There were notes of soft color and texture for girls from Michael van der Ham and for blokes from Christopher Shannon. But it wasn’t all sweetness and light. There was a punk buzz emanating from a few strong collections, like Meadham Kirchhoff, Sibling, and Dominic Jones. Jones, a jeweler, softened punky studs into architectural, Deco shapes for his Spring ’11 collection—and shot it on Alice Dellal, something of a softened punky herself (left). And the knitwear trio of Sibling—who, incidentally, have a Topshop line, Sister by Sibling, in the offing—banged on to that beat, too. One intarsia’ed sweater depicted the Statue of Liberty sporting a mohawk; another piece, a collaboration with the English artists Tim Noble and Sue Webster, famous for their neon-light word pieces, blared “GIRLFRIEND FROM HELL” and “PUNY UNDERNOURISHED KID” in embroidery on a cotton sweatsuit. Their best gave Robert Indiana’s famous LOVE painting a dressing down (right). As the Beatles once said (or didn’t they?), “All You Need Is Punk.”
If you want to distill the difference between the London fashion scene and the New York fashion scene down to a single particular, this isn’t a bad one: Whereas your typical New York It girl tends to show up to a crowded after-party in something sleek and recently off-the-runway, in London, she wears a vintage bathing suit, fishnets, and a banana on her head. That, at any rate, was the look Noisettes front woman Shingai Shoniwa was working at the Vivienne Westwood party at the St Martins Lane Hotel last night. “Oy, my hair wasn’t working tonight so I put the hat on,” she explained.
And why not? The guy across the room is wearing rhinestone-crusted football pads, and the one elbowing his way to a drink at the bar is kitted out like a goth Robin Hood, after all. Taken individually, some of these outfits border on the ridiculous. Taken together, they put the flights of fancy by London designers into a useful context. A collection inspired by Christmas trees? Why not, says Meadham Kirchhoff. Models wearing crowns made out of pipe cleaners and cake decoration? Why not, says Nasir Mazhar, the Gaga-approved milliner who made the crowns for the label’s Fall ’10 show. A jewelry collection comprising cast vampire bat skulls, scorpions, and giant squid mandibles? Why not, says Dominic Jones.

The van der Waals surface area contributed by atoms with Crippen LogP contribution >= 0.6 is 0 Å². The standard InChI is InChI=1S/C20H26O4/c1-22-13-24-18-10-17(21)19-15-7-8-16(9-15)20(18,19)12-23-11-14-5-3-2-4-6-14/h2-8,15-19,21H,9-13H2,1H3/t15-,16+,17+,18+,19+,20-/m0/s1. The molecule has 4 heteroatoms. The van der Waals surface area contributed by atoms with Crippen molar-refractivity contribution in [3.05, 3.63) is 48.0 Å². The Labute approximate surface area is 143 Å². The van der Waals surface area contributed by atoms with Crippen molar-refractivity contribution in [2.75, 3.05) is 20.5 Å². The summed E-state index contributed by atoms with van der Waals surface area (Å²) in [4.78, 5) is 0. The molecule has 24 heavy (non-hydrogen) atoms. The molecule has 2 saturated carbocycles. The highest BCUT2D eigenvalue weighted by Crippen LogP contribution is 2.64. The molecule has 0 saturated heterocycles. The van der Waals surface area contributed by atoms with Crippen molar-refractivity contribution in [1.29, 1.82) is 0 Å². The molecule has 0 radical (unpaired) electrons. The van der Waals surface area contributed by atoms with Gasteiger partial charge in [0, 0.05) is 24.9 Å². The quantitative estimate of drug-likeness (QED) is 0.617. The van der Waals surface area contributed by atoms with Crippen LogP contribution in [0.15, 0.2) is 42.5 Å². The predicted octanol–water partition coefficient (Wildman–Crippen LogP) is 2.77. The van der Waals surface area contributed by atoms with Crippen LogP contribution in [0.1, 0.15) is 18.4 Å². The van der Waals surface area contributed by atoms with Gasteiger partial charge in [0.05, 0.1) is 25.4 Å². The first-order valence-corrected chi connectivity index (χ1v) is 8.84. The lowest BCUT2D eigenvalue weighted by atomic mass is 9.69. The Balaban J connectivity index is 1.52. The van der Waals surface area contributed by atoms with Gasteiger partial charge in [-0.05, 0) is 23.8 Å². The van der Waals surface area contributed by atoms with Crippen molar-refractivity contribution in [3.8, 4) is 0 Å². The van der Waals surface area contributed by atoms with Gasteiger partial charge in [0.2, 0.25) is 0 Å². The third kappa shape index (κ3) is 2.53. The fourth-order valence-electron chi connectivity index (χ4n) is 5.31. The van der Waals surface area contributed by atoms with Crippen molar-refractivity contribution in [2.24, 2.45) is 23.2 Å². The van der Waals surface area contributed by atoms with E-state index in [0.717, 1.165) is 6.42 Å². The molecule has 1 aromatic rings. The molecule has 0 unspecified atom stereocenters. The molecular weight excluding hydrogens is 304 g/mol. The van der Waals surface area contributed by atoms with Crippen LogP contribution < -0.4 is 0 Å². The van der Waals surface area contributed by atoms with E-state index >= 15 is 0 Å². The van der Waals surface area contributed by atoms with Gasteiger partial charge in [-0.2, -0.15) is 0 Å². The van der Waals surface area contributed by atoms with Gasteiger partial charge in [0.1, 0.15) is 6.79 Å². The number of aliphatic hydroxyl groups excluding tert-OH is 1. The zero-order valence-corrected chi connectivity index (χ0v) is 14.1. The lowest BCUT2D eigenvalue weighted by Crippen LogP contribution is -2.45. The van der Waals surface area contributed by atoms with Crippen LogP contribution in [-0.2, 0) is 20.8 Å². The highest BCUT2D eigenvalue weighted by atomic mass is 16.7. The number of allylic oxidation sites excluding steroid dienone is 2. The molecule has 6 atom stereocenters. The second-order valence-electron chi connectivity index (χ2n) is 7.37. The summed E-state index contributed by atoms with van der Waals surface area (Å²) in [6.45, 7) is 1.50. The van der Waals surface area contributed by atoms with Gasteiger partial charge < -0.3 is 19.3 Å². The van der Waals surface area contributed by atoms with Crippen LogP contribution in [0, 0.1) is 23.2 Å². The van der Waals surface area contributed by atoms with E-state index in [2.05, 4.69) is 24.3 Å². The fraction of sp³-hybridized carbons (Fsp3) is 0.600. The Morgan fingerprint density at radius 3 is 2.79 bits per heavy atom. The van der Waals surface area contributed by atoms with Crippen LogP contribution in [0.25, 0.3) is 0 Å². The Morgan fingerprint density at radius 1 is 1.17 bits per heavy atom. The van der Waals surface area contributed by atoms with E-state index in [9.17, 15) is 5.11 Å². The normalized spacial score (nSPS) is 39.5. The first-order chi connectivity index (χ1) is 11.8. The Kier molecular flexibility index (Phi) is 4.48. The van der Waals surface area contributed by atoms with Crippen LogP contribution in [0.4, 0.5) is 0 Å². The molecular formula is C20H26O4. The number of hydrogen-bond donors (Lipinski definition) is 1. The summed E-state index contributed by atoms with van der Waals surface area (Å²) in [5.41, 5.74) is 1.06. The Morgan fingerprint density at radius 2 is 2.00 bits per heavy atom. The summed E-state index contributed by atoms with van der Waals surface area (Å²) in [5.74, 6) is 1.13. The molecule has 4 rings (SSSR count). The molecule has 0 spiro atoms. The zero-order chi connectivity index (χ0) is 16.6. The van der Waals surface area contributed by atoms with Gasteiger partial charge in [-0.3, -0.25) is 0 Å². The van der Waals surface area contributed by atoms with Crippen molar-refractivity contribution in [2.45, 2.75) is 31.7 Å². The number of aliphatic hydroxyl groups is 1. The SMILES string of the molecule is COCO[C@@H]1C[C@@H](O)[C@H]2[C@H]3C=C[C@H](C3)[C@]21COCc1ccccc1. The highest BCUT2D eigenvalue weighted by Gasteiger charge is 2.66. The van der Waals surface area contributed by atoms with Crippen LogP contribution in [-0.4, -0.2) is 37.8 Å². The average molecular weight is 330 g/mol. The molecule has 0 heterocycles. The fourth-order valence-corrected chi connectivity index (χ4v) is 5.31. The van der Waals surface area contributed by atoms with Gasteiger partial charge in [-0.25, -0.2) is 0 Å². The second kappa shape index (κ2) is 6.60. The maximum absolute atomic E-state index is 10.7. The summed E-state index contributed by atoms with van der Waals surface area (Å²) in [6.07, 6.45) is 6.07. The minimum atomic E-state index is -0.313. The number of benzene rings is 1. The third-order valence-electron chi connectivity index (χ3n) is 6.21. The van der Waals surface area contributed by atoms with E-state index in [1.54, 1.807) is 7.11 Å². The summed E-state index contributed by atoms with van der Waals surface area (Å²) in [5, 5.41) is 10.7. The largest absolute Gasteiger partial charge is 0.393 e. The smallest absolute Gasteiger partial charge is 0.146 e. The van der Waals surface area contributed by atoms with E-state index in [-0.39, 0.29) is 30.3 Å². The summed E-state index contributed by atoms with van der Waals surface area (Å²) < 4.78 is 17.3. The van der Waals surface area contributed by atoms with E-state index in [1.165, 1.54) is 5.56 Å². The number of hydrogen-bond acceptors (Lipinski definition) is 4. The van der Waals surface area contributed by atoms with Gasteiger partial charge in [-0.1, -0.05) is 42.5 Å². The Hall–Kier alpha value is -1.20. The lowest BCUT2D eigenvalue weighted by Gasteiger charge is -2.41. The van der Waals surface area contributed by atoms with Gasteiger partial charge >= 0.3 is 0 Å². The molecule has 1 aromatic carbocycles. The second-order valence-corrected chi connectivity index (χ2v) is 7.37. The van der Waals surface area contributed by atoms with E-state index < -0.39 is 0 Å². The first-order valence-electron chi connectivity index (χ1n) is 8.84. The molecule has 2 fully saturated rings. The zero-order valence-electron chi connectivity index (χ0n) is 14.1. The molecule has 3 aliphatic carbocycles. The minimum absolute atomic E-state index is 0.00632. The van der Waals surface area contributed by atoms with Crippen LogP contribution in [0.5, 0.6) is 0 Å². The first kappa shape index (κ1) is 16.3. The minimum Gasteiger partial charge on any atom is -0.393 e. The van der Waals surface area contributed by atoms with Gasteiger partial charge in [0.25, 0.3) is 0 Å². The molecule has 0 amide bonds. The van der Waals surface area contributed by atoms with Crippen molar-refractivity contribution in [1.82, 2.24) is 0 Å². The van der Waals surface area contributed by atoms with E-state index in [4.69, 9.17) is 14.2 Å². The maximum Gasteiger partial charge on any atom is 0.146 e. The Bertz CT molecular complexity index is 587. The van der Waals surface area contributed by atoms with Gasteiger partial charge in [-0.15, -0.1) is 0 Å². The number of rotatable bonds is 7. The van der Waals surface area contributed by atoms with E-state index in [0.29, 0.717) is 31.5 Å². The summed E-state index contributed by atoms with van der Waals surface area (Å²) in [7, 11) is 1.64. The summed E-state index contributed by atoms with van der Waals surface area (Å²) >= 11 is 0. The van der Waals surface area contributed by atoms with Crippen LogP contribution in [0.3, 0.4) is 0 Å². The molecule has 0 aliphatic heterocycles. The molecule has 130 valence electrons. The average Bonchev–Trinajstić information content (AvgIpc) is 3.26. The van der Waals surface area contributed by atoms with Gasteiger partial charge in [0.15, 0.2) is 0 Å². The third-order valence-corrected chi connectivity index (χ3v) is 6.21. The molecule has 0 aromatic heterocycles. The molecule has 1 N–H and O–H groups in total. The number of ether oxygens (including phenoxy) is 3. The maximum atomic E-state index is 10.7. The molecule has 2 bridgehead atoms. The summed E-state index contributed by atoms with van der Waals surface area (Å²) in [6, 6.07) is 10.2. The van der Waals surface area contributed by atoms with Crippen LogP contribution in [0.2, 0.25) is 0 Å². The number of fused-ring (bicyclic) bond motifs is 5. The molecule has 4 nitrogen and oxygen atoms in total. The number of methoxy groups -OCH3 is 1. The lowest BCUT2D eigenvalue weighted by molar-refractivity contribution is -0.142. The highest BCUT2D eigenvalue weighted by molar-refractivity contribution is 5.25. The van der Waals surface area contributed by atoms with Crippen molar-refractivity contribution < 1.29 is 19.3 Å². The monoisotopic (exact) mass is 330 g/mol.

Jones presented his new collection—his second—on Saturday night at a cocktail party at the Sanctum Soho Hotel. Like his debut, the collection taps a vein of the macabre. Jones explained that he was thinking of predators this time around, and that he’d sourced the skeletons for his metal-cast baubles from college research laboratories, taxidermists, and, in the case of that giant squid, from a fisherman in Japan who caught the thing and posted its jaw to Jones via express mail. “I’m always interested in taking something frightening and making it beautiful,” he noted. “Sort of like, agghhh becomes aahhhh…”
Hannah Martin, another of England’s up-and-coming jewelry designers, works the opposite way. The Cartier-trained Martin makes fine jewelry of incredible refinement, but with an edge of danger; for her second collaboration with designer Hannah Marshall, Martin honed that edge to switchblade sharpness. (That’s her ring, pictured, with Marshall’s clothing.) “This season, it was lots of slashes and slicing, and early images of Grace Jones,” Martin says of the inspirations for her catwalk costume jewels. As for their collaboration, call it kismet—or call it similar names and a publicist in common. The poor guy was constantly fielding requests for Hannah Martin dresses and Hannah Marshall rings. After that, says Martin, “we figured we might as well start working together.” Why not?